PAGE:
Around the Bluhmin’ Town: Friendship can happen anywhere at any time

By Judy Bluhm

My colleague reluctantly moved to a new city to be closer to her daughter. She is shy and worriedly asked, “Where can I meet friends?” 

Friendships can form, mysteriously, against all odds. A 12-year-old boy with autism, Kyle, was asked by his 74-year-old neighbor, Mr. Brown, if he could help do some odd jobs. What started out as a few mundane weekly chores, like pulling the garbage can in and out, gradually grew to something else.

Kyle did not talk much, had few friends and often slapped himself repeatedly in the head. He lived with his single mom and was an only child. Mr. Brown was a widower and loved to play chess. He also loved to cook. Eventually, Mr. Brown got Kyle interested in the game of chess. And life changed for both of them.

After school, Kyle would go over to Mr. Brown’s house. Together they played chess and ate dinner. Kyle learned how to play a game, sit still and eventually stop hitting himself. He was able to hold a conversation. Mr. Brown found a kind and curious companion, and Kyle found a best friend that he never had. Friendship has no age restrictions and can be entirely unexpected.

My young horse, Sedona, became gravely ill and was placed on stall rest. Two large ravens often sat on her fence rail, sometimes pacing back and forth. I was surprised at the antics of these two huge birds. They would sit for long periods of time, while Sedona was lying down. Sometimes she would get up to greet them. A routine was established. Every morning and evening the two ravens spent time with my sick horse. One day I watched one of the ravens pick up little bits of apple that had fallen from our tree and fly over the barn, dropping them in Sedona’s stall. A bird bringing my horse a treat? Friends fly to any heights to give us encouragement.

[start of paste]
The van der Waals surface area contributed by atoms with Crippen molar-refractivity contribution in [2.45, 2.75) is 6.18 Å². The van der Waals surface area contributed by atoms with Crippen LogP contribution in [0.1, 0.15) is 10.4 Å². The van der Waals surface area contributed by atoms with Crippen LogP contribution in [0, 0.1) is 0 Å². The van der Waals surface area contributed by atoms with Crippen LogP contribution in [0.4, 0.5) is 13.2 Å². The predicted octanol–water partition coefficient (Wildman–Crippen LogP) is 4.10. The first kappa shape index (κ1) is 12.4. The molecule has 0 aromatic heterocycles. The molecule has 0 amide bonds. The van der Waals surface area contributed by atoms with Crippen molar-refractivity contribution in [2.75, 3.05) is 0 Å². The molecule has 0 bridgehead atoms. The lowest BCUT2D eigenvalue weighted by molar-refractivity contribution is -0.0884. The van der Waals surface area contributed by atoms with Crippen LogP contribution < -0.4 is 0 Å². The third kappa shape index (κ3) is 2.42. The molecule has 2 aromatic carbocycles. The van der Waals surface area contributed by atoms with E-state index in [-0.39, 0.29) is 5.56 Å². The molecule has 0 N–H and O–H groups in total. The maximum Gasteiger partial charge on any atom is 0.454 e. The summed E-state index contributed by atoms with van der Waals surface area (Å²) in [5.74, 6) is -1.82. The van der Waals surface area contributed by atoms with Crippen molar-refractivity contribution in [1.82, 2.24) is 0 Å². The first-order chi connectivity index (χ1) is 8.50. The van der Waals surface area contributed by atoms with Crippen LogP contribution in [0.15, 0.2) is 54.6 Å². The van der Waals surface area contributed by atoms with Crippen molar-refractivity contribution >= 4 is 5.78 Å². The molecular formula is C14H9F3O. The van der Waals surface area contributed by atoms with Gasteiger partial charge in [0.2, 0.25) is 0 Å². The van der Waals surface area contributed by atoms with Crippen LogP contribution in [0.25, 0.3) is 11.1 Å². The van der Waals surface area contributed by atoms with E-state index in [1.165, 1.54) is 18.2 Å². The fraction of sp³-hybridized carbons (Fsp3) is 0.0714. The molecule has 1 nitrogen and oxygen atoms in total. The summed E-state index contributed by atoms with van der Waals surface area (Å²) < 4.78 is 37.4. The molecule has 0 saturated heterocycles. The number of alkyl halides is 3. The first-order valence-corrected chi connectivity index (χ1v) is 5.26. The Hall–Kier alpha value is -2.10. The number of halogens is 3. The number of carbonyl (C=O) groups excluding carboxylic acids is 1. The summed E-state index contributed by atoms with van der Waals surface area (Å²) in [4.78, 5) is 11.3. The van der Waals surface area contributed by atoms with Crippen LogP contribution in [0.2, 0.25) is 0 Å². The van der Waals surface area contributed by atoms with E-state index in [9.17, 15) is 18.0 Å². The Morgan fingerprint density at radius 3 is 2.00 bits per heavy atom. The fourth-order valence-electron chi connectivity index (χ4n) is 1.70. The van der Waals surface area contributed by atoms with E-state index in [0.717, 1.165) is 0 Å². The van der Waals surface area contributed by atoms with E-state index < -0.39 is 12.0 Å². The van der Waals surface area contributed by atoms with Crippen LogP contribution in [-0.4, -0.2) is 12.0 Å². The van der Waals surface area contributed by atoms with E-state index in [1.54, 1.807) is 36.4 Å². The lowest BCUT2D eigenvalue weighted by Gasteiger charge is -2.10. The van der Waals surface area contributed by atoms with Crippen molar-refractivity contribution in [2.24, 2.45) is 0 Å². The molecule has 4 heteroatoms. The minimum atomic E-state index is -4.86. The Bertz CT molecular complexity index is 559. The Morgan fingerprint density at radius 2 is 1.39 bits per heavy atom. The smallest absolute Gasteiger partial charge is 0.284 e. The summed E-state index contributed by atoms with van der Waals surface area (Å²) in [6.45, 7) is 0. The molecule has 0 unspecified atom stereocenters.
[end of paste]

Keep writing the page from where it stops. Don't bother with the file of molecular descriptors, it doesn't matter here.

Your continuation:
As Kyle prepared for college, he wrote in his admission letter that Mr. Brown showed him that he was “more” than just autism. Kyle began to believe in himself. After Sedona died, two grieving ravens sat in the Cottonwood trees by the barn and would squawk, “Caw, caw, caw.” For five days they made their sorrowful cry for their friend. 

Time, kindness and attention are the currency of friendship, which are small treasures bestowed upon us that make life worth living. To witness friendship is as joyful as watching ravens communicate with a horse and as sorrowful as hearing their plaintive call when she is gone. It is as special as watching an elderly man see the future potential in a young boy. 

I am no expert on friendship. But to my colleague who just moved, I’d say if finding a friend can take place in a barn, helping a neighbor with a garbage can or while learning to play chess, it can happen anywhere. Keep the faith and be open. The possibilities are endless. The results are outstanding. 

Judy Bluhm is a writer and a local Realtor. Have a comment or a story? Email her at